The Cavendish Home for Boys and Girls
by Claire Legrand
At the Cavendish Home for Boys and Girls, you will definitely learn your lesson. An atmospheric, heartfelt, and delightfully spooky novel for fans of Coraline, Splendors and Glooms, andThe Mysterious Benedict Society.
Victoria hates nonsense. There is no need for it when your life is perfect. The only smudge on her pristine life is her best friend Lawrence. He is a disaster ;lazy and dreamy, shirt always untucked, obsessed with his silly piano. Victoria often wonders why she ever bothered being his friend. (Lawrence does, too.)
But then Lawrence goes missing. And he’s not the only one. Victoria soon discovers that The Cavendish Home for Boys and Girls is not what it appears to be. Kids go in but come out different. Or they don’t come out at all.
If anyone can sort this out, it’s Victoria; even if it means getting a little messy. (goodreads.com)
To be honest, I wasn’t really going to write about this one because I don’t think I liked it much. With the way things are for me right now, I don’t feel like blogging about each and every book I read anymore. Also, I just don’t have the time to do that. And I’m not reading nearly as much as I normally do. But I was looking for something “creative” to do today that wasn’t just sitting here and surfing the internet. I’m trying to slowly back away from social media and it’s been working somewhat. Mostly due to the fact that my husband and I just watched about 2.5 seasons of Buffy in about 4 days. And I might have to go back to work next week. So, you know, time will be less.
Anyhow, things I did like about this particular middle grade mystery were: the writing, the story telling and the extreme creepiness of the plot. Bugs. Yuck. Puppets. Yuck.bThings I didn’t like about this book: Victoria. I disliked her almost instantly and she didn’t grow on me at all. I find it very difficult to read a story when I have zero connection with the protagonist. But I was determined to read this story all the way through because I had been wanting to read it for ages. And I bought it. So I was going to read the blasted thing.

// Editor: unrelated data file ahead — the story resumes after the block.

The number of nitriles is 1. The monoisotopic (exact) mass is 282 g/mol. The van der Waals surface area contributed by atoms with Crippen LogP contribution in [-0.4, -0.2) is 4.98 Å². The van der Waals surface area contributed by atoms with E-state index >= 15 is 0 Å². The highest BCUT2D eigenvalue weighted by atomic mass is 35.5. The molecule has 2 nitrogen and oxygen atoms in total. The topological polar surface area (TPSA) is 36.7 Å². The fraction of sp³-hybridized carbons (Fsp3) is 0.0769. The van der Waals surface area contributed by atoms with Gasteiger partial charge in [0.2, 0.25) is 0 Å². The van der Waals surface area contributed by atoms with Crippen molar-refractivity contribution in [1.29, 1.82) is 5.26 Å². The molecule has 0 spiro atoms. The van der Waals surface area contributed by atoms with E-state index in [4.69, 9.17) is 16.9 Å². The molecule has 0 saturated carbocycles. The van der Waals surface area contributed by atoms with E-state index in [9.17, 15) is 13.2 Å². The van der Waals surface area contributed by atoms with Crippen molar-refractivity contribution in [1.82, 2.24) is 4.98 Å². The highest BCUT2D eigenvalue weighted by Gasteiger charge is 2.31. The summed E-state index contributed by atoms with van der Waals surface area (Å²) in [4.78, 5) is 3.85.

I also didn’t really like how creepy it was. But that’s more of a me thing. Then again, I don’t think I’d give this book to my niece to read because it’s dark and gloomy and there’s creepy death. It’s an odd sort of middle grade book. It’s one of those “smart” type books as I call them. It’s not simple in its writing or plot and it is very well written. There’s just something about it that rubs me the wrong way. I believe that’s mostly due to my dislike of Victoria. I don’t actually feel that she was trying to find Lawrence because she was his friend, I feel like she was trying to find him because it was wrong for her to not have him around anymore to boss around and pick on. I didn’t feel as though this friendship was real – or healthy.
But you know something, the entire story felt exactly the shade of brown as on the cover. It’s a dark story, but it’s a cardboard, dirt sort of dark. Like everything was beige, brown and black in the story. The clothes. The people. The houses. The atmosphere. I didn’t sense any colours other than those. All dull, dirty colours and that makes me anxious.
I think this is a pretty good “spooky story” to read in October and around Halloween if you have kids who can handle these sorts of things. But there’s no whimsy in the spooky. It’s not quite the same as Harry Potter creepy/spooky. It’s not quite the same as other middle grade books that also have death. This one was different and I can’t put my finger on why I am feeling this way. The only thing I can think of is that I didn’t like the characters so I wasn’t as “in” the story as I normally am so I was more focused on what was happening around them than TO them and how they should be reacting?
I do like stories about houses that are alive though. Creepy or not. I like houses that change in books. I don’t want one of my own, but I like when other, fictional people have them.